Elsewhere in this issue, retired Navy Lieutenant Commander Thomas Cutler examines the key ingredients that make for a successful ship museum. His essay is set against the backdrop of ongoing efforts to save the iconic cruiser—but failed museum ship— Olympia , whose role in the 1898 Battle of Manila Bay was the subject of his article in the February issue (“‘Hot Time in the Old Town Tonight’”).
Numerous World War II warships are enjoying second careers as museum ships, but only one U.S. Navy ship active during the Civil War is still afloat, the sloop Constellation , in Baltimore Harbor (the frigate Constitution served as a U.S. Naval Academy training ship during the war). In his “Historic Fleets” column, Robert Cressman takes a look at a celebrated, battle-tested Union screw sloop that came heartbreakingly close to becoming a museum ship before slowly sinking to the bottom at her Norfolk Navy Yard berth and being dismantled.
One of those World War II vessels that still survives, the submarine Cod , is the setting for “Fire in the Torpedo Room,” by J. T. McDaniel. The article, about how the boat suffered her only fatality of the Pacific conflict, is based on the official report of her sixth war patrol. Paul Farace, curator of the USS Cod Submarine Memorial in Cleveland, provides a sidebar containing crewmen’s recollections of the deceased sailor’s eerie premonition.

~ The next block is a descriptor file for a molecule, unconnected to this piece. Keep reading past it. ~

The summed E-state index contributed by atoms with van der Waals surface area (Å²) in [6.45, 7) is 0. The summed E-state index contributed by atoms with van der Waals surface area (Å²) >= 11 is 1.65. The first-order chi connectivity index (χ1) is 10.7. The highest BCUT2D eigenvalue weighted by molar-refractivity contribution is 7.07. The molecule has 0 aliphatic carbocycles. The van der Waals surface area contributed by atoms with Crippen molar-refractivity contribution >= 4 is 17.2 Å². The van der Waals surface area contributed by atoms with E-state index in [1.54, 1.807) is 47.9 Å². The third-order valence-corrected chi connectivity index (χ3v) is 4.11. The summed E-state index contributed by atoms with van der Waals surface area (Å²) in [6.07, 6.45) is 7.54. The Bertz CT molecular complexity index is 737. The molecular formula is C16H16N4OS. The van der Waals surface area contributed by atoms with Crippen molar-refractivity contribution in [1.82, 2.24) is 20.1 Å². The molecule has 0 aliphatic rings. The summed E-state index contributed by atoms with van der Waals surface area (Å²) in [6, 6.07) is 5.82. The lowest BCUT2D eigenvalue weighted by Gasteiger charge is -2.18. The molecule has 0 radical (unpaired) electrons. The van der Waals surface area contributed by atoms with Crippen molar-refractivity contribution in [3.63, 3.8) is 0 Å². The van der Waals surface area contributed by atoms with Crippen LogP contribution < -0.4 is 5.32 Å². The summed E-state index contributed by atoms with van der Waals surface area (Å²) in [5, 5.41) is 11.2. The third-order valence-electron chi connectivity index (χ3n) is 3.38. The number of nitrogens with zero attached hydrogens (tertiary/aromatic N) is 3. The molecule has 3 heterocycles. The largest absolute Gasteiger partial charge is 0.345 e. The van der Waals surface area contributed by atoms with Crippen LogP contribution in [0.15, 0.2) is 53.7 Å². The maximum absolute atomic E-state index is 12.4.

While Mr. McDaniel’s article documents how a group of U.S. sailors responded to crisis, retired Navy Captain Amedeo Galvini’s explains how many others fought battles. In “Beep, Beep, BOOM!” the captain recounts a 1944 night fight from his station inside his destroyer’s Mark 37 gun director. Norman Friedman’s sidebar, “Mark 37 Direction and Fire Control,” provides background on the advanced Mark 37 system. On board many of the U.S. Navy’s surface combatant ships during World War II, the Mark 37 fire control system was largely responsible for the accuracy of their 5-inch/38-caliber guns’ punch.